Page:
27. Matt Bush, RHP - Bush is one of the best stories in the minors, and now it looks like he could be a major league reliever. After being drafted first overall and failing as a shortstop with the Padres, he was eventually converted to reliever and after a serious elbow injury, trade to the Blue Jays and a subsequent release, he landed with the Rays. It appears that he's moved past his off-field issues and is showing the stuff to pitch in the majors. If he can harness his hard fastball and slider and throw more strikes, he'll get off the short list of first overall picks to never play in the majors.
28. Wilking Rodriguez, RHP - Rodriguez battled injuries most of this season after finishing last year with a career high of 106.1 IP while wearing down at the end of the season. With his slight 6'1, 160 pound frame, injuries and durability may always be a concern. When he's healthy, he'll show a fastball with nice velocity and movement, and he has a feel for a curveball and changeup. He was supposed to pitch at Charlotte in 2011, but his injury held him back at Bowling Green another year. He has the stuff to move up on this list if he can pitch a full season.
29. James Harris, CF - The Rays took Harris a little sooner than anyone expected, but if they wanted a premium athlete, they got their man. His top notch speed is an asset both on the bases and while he's roaming center field, but his arm is just okay in the field. He's expected to develop into a player able to get on base frequently which would be a huge asset at the top of the lineup when combined with his patience. It's going to take some time for him to develop, and he might drop out of the top 30 in his first couple years because he's so raw.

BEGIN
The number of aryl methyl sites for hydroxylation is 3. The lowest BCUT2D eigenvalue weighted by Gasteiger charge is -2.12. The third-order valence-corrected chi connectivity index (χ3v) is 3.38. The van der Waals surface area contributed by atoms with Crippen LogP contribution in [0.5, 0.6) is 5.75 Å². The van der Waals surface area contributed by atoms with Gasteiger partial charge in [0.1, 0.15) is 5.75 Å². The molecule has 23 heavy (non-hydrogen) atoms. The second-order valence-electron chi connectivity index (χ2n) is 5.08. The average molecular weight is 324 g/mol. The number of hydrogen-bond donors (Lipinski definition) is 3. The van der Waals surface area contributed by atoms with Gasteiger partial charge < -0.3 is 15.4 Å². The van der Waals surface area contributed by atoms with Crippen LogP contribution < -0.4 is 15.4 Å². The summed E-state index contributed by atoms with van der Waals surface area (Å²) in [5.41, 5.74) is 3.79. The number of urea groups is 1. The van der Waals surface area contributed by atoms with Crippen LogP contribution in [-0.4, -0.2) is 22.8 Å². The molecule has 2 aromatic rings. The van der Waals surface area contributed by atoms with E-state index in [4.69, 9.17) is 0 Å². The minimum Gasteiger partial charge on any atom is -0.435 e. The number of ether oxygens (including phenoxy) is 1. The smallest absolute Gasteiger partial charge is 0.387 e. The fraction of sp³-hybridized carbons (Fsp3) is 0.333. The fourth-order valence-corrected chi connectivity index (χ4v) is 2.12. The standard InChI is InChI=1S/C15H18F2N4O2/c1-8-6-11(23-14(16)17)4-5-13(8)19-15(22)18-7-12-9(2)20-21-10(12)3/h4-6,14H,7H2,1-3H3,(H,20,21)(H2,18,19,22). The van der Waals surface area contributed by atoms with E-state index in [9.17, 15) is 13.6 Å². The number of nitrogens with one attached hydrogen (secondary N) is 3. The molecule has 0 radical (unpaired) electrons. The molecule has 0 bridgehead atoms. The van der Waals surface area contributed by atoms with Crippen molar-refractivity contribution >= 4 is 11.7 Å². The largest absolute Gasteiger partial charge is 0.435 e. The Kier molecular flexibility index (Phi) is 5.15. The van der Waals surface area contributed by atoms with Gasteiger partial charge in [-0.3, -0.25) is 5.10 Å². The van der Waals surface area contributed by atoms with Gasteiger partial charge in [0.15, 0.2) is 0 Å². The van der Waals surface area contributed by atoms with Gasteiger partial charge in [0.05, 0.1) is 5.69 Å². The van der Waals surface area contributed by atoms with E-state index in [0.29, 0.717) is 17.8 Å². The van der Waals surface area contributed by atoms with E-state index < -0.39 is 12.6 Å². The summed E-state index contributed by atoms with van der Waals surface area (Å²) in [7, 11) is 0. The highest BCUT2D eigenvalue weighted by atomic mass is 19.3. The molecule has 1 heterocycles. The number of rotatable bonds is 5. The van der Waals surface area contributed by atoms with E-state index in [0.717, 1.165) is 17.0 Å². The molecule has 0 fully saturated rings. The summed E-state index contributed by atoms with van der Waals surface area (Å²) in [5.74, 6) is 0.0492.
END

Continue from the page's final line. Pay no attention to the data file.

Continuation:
30. Oscar Hernandez, C - If Hernandez doesn't have the greatest variance of prospects ranked here this week, I'd be surprised. I just don't know where to put him. His numbers were absolutely incredible, but how much can be gleaned from that? Teams are abandoning Venezuela and some are taking their best prospects out of there and into the Dominican Summer League, so the competition is watered down. The Rays' affiliate's stadium is very hitter friendly, but the few reports about him say that there is some talent there. I'm interested to see how he does in the states next season.
This has probably gone on long enough already, but I'll provide some more general commentary and self-critique:
-Shiny new toy syndrome - I admit that I'm a serial offender of this. Four players in my top 10 are from the 2011 draft class, and 1/3 of my total list is from June's draft. Since the Rays had so many early picks it's not shocking, but I may have still been too aggressive with them. I justify it to myself because the only thing I have to go on when evaluating them is a scouting report from high school or college and perhaps a small sample size of games. That doesn't necessarily make it right, but in a way, they haven't had a chance to fail yet. The only information on them is a very favorable scouting report, and we all know that warts will start showing for all of these guys once they take the field.
-Undervaluing the scrappy players - My guess is many readers hate this term and frankly so do I, so let me explain. Players like Brett and Bortnick have value beyond the five tools. Their makeup and effort allow their tools to play up and they put up better statistics than some of their teammates that look better in a uniform. I think it's tough to evaluate those players because one more promotion and their lack of natural ability could catch up to them, not that those guys are stiff. If they keep performing above their perceived talent level, it'll be time to acknowledge they're better than the initial reports say, and I'm prepared to do that.
Readers, it's been fun. I hope I didn't prove to be completely unknowledgeable and that I have a chance to write for you again in the future. Thanks for reading.